First of all… it is the fact that I don’t need to sit in an office. I find it natural and also pleasant to get physically tired after a day of work. To spend time outside in the garden, having beautiful mountains as a background to all activities. Then it is about putting myself “out there” to interact with people spontaneously and in a casual (causal?) way – because there is no other way to interact. Talking about everything and anything with guests of different nationalities, which automatically makes it more interesting. Providing an experience, which is something that ultimately gives me satisfaction – the fact that I can facilitate someone else’s fine experience. And in the circumstances of Lauvitel Lodge it can mean a whole lot of things. Sometimes it is as simple as serving a glass of cold water to a tired walker, and sometimes – beautiful dinner plate full of goodies, prepared by our chef, Kim.
So these are the physical aspects of working here which I enjoy the most. As for the intellectual realm – I really like the fact that it is me who decides whether I remain relaxed and in an almost meditative state of mind, or do I switch to the mode of acquiring new information. I can learn new French words if I take the initiative, but if I don’t – it is alright to stay in the safe pattern of “How can I help you? – Yes, I will bring it to the table. – Thank you, goodbye, have a safe trip back.” I can speak to people and ask about their experiences, or I can choose to mind my own business. I can learn how to manage a new computer system myself, or ask Rik to do it for me. Besides, I can see a lot of space for intellectual growth, learning new things and developing my capacity to think critically outside the working hours. There are lots of books, Internet and very different people coming to the Lodge – these are all my wisdom sources. I really don’t believe that remaining in good intellectual shape depends on the kind of work your do. It depends on how you approach this work.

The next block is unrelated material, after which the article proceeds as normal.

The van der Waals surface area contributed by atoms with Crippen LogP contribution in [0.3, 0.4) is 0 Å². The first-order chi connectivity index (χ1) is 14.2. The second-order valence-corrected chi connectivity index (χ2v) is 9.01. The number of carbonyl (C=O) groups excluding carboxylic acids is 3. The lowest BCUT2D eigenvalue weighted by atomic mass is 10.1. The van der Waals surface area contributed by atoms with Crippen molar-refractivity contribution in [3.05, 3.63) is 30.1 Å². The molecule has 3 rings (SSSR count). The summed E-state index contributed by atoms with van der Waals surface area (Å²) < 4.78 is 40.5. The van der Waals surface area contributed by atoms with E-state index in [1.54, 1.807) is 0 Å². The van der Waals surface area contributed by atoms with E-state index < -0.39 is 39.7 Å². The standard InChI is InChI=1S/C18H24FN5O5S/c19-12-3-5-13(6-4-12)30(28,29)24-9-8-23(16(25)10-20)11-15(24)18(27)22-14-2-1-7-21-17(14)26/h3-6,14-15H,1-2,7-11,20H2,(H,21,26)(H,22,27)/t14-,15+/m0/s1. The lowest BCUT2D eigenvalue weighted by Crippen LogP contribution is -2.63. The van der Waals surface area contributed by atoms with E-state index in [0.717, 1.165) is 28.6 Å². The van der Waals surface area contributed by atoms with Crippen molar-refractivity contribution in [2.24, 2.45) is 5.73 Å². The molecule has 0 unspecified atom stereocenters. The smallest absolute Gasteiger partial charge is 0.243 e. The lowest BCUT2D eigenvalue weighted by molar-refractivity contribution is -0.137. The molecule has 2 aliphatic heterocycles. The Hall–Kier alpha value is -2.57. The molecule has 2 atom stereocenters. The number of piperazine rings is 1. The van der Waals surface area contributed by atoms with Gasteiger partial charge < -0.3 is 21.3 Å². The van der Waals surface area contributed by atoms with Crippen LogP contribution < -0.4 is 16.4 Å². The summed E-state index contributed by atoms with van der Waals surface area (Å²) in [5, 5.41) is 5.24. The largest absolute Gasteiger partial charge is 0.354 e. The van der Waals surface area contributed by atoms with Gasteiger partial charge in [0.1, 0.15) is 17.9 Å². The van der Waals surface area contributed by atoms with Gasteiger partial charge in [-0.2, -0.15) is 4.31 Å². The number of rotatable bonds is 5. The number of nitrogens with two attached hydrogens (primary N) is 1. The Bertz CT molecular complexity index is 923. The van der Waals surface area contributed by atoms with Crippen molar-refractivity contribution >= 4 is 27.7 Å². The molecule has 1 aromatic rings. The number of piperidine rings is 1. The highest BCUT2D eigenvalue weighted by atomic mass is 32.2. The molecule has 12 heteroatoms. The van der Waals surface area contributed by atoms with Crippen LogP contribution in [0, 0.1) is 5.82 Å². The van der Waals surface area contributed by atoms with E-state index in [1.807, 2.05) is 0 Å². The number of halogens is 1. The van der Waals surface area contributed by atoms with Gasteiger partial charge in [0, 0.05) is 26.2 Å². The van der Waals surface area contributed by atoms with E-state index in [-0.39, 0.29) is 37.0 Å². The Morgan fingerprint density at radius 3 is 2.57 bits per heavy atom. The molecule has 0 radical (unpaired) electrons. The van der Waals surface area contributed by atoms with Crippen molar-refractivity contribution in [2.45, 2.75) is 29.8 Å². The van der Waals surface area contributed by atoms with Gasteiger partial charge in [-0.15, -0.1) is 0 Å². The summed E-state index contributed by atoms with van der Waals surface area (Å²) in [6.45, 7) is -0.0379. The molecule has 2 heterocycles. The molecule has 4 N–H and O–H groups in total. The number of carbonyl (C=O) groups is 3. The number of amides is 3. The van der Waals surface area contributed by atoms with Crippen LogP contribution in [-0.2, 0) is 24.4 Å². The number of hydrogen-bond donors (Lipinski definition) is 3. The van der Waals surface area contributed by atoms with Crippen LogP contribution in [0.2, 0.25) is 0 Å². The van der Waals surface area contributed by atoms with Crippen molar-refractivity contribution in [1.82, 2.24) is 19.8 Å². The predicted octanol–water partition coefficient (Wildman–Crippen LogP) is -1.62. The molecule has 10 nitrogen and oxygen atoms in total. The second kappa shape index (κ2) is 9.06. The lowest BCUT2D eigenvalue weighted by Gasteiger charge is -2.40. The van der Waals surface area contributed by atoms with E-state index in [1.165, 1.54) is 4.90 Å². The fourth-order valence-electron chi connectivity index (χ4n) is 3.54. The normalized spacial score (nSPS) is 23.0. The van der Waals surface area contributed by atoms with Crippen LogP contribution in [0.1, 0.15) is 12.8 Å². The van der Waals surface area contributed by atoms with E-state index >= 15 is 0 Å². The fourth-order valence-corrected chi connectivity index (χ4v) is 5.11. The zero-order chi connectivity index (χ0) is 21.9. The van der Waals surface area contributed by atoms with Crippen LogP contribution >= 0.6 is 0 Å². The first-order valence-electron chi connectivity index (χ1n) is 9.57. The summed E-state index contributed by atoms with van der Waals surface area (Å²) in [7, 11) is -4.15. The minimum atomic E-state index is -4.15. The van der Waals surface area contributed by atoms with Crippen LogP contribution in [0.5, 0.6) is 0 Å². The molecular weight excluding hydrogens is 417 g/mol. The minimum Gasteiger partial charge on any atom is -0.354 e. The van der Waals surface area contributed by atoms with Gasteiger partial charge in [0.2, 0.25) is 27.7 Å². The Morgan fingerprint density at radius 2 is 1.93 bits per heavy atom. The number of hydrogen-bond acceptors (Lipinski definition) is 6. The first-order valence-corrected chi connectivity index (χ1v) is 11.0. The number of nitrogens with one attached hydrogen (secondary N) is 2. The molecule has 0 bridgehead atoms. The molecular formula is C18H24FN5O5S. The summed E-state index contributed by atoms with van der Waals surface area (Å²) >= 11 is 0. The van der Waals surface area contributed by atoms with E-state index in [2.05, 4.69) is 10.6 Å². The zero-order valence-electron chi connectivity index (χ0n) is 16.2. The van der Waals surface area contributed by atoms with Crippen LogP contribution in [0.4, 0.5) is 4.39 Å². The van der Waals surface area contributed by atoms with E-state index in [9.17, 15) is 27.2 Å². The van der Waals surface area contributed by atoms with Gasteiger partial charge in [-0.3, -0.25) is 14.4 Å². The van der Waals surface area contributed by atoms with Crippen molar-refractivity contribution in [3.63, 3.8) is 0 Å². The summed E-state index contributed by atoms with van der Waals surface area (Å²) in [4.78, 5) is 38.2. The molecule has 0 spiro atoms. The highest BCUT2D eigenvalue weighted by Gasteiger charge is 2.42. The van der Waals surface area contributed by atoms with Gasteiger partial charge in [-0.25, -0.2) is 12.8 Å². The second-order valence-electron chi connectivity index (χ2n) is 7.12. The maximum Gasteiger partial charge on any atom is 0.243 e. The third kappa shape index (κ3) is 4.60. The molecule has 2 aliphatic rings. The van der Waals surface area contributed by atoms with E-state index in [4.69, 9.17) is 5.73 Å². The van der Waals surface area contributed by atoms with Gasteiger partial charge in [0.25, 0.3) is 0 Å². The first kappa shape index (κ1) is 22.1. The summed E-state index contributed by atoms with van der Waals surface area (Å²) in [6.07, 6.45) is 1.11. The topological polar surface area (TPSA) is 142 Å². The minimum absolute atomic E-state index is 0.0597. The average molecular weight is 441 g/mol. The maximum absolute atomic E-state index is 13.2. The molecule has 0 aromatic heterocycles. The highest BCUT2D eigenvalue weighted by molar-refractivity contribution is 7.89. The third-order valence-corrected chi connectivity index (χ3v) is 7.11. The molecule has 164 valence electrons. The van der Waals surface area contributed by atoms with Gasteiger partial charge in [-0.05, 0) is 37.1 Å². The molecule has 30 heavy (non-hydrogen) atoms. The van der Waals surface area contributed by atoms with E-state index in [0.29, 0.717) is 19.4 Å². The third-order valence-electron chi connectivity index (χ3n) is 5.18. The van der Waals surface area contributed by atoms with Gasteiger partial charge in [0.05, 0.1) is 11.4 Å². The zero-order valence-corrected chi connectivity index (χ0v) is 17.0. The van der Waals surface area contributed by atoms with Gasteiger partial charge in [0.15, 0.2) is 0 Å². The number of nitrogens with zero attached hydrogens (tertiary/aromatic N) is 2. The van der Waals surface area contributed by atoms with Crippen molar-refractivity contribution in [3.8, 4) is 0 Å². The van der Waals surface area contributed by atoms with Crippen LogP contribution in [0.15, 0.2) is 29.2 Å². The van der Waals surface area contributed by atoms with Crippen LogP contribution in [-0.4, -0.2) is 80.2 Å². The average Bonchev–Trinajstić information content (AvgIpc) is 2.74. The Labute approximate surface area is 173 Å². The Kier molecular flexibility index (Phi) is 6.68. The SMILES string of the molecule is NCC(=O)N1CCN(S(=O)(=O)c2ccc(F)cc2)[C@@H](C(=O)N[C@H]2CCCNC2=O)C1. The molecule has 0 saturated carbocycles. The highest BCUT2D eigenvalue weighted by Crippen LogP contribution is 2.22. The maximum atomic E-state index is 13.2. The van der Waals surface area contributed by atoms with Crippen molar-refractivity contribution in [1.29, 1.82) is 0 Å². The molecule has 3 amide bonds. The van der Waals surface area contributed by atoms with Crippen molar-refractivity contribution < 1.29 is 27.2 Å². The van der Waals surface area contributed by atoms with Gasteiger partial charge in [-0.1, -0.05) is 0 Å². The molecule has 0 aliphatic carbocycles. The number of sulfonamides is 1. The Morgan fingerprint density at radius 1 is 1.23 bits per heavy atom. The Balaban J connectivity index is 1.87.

Finally, there is the whole emotional aspect of working in the Lodge which has helped me grow immensely on the psychological and spiritual level. These are the most interesting areas of life for me anyway and this is where I intend to explore most extensively. So I suspect that’s what attracts me the most in general, in any kind of work I undertake. This is why I chose to work for Epilepsy Scotland two years ago and this is why I am experimenting with freelance work now – to get to know myself better. And here in the Lodge it is not just the work itself that facilitates me in doing that. It is the whole combination of environment, people I spend time with, particular work-life balance and all the other aspects of living and working here.
Yes, this is it. I said “working and living here”, and this phrase is not a random one. Because even though we are all very conscious of the need to make a division between work and rest here, somehow it still seems that the whole experience of the two is integrated. I don’t feel like I am living two separate lives – professional and private. My experience is a whole, which consists of a few main elements – work, rest, socializing, writing, eating. And this integrity is what makes living here so enjoyable, even though sometimes it also feels deadly tiring or stressful.
And coming back to the emotional aspect of life that I experience in La Danchère: it is also the feeling realm that I draw my most important working lessons from. And these lessons are going to be the topic of the next article on conscious work.